Only co-use with a focus on nature restoration and nature enhancement can contribute to increasing the resilience of the North Sea

Friday 15 March 2024

Lack of space at sea

As on land, there is a lack of space in the North Sea. If each sector used the desired amount of space, we would need at least three North Seas. Therefore, it seems efficient to combine destinations. But co-use in wind farms, for example where wind farms are also used for other forms of energy or passive fishing, is not the solution to this lack of space. If co-use does not meet certain conditions, it only puts more pressure on an already vulnerable ecosystem. Especially while tranquillity and protected areas free of human activity are necessary for a resilient North Sea.

The North Sea is under pressure

The North Sea is one of the busiest seas in the world and therefore its nature is under pressure. According to Stichting De Noordzee, nature should always be the starting point in determining what constitutes sustainable use of the sea. As such, co-use cannot be seen as a simple solution to address the climate and biodiversity crisis. The challenges in the North Sea require sustainable solutions, which on the one hand reduce the impact of human activities at sea, and on the other hand protect and enhance North Sea nature.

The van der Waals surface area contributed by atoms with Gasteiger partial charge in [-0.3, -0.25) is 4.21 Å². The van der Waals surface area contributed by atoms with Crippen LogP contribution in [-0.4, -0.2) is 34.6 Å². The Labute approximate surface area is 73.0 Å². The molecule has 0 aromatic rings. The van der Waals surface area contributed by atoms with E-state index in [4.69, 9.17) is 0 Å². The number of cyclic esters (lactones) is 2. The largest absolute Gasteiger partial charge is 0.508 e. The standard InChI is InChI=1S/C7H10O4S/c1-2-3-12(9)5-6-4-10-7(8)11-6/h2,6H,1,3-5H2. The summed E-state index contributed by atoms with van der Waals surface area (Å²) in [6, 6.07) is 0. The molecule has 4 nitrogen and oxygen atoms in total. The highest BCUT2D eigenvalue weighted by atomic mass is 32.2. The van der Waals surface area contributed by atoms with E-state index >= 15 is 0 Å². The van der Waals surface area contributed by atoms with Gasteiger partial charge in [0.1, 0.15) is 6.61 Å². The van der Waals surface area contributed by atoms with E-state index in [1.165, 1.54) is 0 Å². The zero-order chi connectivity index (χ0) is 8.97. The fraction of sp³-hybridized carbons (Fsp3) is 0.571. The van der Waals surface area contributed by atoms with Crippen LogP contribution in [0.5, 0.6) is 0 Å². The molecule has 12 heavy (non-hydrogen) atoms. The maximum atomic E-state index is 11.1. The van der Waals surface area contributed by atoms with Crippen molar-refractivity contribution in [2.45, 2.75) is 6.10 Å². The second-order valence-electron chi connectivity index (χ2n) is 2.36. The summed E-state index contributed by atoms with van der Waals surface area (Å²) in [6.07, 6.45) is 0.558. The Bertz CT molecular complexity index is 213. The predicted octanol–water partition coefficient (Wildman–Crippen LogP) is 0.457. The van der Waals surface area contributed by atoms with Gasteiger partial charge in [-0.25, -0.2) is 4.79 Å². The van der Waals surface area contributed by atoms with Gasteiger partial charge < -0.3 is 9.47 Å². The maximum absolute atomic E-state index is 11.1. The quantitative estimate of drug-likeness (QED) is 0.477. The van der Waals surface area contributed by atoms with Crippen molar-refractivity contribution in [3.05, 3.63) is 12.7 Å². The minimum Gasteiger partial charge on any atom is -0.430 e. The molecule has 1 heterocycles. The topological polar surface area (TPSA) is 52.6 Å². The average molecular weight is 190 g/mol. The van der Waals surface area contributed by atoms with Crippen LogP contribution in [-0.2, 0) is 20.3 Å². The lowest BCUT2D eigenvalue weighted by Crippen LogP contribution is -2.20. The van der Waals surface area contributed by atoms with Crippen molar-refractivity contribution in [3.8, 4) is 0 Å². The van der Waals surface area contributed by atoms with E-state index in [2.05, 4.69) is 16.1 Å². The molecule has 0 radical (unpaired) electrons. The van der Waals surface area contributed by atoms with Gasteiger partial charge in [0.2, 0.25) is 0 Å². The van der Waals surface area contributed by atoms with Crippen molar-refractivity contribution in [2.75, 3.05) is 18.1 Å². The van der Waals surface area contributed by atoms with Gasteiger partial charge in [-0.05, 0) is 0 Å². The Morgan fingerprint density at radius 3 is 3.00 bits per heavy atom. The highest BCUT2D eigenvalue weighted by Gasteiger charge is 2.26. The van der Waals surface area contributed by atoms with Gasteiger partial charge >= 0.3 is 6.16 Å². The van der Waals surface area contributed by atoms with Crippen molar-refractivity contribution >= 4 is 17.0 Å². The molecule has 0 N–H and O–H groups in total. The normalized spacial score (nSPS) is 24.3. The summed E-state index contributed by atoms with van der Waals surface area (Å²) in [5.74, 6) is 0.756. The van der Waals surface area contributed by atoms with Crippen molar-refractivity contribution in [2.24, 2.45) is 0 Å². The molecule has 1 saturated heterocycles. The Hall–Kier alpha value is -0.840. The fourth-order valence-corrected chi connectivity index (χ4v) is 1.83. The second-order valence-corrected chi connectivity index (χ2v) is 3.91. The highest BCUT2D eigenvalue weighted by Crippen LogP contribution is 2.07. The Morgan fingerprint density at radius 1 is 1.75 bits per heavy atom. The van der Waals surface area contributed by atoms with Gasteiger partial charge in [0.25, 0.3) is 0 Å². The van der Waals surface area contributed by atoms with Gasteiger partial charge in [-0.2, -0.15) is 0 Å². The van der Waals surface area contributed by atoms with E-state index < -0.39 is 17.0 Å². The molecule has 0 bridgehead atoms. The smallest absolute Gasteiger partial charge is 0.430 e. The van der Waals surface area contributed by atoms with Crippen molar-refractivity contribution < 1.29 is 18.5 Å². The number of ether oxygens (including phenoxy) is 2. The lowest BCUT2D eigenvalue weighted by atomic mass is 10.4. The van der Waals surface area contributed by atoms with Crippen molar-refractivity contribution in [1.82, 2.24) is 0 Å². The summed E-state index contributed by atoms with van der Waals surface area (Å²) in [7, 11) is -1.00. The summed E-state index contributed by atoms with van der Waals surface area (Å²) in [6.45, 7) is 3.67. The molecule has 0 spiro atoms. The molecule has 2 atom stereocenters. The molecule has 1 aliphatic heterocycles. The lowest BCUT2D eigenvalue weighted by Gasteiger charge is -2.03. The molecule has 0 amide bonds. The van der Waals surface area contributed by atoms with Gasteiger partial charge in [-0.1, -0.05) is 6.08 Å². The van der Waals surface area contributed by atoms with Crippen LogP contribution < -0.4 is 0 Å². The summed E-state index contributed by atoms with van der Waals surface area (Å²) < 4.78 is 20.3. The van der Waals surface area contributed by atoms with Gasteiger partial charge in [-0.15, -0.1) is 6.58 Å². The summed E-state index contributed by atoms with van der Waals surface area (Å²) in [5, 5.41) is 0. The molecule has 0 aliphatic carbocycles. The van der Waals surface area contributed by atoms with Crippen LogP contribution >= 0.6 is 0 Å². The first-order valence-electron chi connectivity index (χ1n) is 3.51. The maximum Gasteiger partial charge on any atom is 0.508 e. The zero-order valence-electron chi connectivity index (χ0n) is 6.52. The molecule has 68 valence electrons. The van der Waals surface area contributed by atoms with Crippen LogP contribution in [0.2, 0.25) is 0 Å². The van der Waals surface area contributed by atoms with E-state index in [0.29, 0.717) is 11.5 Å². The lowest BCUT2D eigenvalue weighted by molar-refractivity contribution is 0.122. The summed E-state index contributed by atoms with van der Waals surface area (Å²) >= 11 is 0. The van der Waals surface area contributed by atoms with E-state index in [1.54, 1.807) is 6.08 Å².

The rollout of offshore wind farms

To address climate change, a large-scale rollout of offshore wind farms will be deployed in the coming years. This provides sustainable energy, and reduces the consequences of climate change, such as the rising sea level and acidification. This energy transition has many impacts on the North Sea, and some of those impacts are still unknown. Currently, there are explorations and plans to use the space between wind turbines more often for co-use. For now, there are mainly small pilot projects of passive fishing, seaweed farming, nature development and other forms of energy (i.e. solar energy at sea).

The conditions of nature-friendly co-use

Only co-use with a focus on nature restoration and nature reinforcement can contribute to increasing the resilience of the North Sea. And that resilience is precisely what is needed to be able to withstand the accumulated consequences of an increasingly crowded sea, in which the roll-out of offshore wind farms plays a major role. Therefore, co-use must meet a number of conditions, including an ecosystem-based approach, adaptive management and habitat suitability mapping. Read the full recommendation in the position paper below (Dutch only).

© Image De Rijke Noordzee, copy Stichting De Noordzee